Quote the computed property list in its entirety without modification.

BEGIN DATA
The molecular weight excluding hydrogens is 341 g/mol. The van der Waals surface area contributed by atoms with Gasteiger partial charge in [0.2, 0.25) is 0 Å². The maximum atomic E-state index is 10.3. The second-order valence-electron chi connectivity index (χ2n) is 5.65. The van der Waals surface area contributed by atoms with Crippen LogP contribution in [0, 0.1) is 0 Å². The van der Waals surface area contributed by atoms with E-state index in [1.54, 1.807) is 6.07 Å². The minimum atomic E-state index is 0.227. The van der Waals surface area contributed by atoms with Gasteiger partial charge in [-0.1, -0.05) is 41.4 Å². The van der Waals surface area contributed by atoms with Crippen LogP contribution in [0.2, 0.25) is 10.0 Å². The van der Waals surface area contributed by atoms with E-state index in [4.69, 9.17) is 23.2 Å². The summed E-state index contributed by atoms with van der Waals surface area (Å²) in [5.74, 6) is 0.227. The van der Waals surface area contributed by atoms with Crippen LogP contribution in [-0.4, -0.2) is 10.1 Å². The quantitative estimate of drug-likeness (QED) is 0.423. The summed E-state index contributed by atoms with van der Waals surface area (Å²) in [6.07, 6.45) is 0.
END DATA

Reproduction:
The molecular weight excluding hydrogens is 341 g/mol. The van der Waals surface area contributed by atoms with Gasteiger partial charge in [0.2, 0.25) is 0 Å². The maximum atomic E-state index is 10.3. The second-order valence-electron chi connectivity index (χ2n) is 5.65. The van der Waals surface area contributed by atoms with Crippen LogP contribution in [0, 0.1) is 0 Å². The van der Waals surface area contributed by atoms with E-state index in [1.54, 1.807) is 6.07 Å². The minimum atomic E-state index is 0.227. The van der Waals surface area contributed by atoms with Gasteiger partial charge in [-0.1, -0.05) is 41.4 Å². The van der Waals surface area contributed by atoms with Crippen LogP contribution in [0.2, 0.25) is 10.0 Å². The van der Waals surface area contributed by atoms with E-state index in [4.69, 9.17) is 23.2 Å². The summed E-state index contributed by atoms with van der Waals surface area (Å²) in [5.74, 6) is 0.227. The van der Waals surface area contributed by atoms with Crippen LogP contribution in [-0.4, -0.2) is 10.1 Å². The quantitative estimate of drug-likeness (QED) is 0.423. The summed E-state index contributed by atoms with van der Waals surface area (Å²) in [6.07, 6.45) is 0.